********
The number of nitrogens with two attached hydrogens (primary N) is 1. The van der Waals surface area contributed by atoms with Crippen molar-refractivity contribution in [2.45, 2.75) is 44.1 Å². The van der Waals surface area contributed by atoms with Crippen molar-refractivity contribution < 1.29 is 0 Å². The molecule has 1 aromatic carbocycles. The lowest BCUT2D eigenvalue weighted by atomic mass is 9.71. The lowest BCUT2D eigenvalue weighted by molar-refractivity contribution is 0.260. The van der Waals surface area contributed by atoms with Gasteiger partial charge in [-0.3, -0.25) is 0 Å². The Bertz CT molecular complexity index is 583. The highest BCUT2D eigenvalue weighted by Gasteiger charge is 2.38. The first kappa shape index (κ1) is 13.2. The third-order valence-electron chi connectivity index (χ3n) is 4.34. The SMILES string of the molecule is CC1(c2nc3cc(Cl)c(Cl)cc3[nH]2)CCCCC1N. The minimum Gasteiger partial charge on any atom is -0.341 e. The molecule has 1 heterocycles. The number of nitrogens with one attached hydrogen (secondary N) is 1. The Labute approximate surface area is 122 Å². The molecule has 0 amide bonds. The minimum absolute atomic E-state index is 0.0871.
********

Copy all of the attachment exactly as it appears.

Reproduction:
The number of nitrogens with two attached hydrogens (primary N) is 1. The van der Waals surface area contributed by atoms with Crippen molar-refractivity contribution in [2.45, 2.75) is 44.1 Å². The van der Waals surface area contributed by atoms with Crippen molar-refractivity contribution < 1.29 is 0 Å². The molecule has 1 aromatic carbocycles. The lowest BCUT2D eigenvalue weighted by atomic mass is 9.71. The lowest BCUT2D eigenvalue weighted by molar-refractivity contribution is 0.260. The van der Waals surface area contributed by atoms with Gasteiger partial charge in [-0.3, -0.25) is 0 Å². The Bertz CT molecular complexity index is 583. The highest BCUT2D eigenvalue weighted by Gasteiger charge is 2.38. The first kappa shape index (κ1) is 13.2. The third-order valence-electron chi connectivity index (χ3n) is 4.34. The SMILES string of the molecule is CC1(c2nc3cc(Cl)c(Cl)cc3[nH]2)CCCCC1N. The minimum Gasteiger partial charge on any atom is -0.341 e. The molecule has 1 heterocycles. The number of nitrogens with one attached hydrogen (secondary N) is 1. The Labute approximate surface area is 122 Å². The molecule has 0 amide bonds. The minimum absolute atomic E-state index is 0.0871.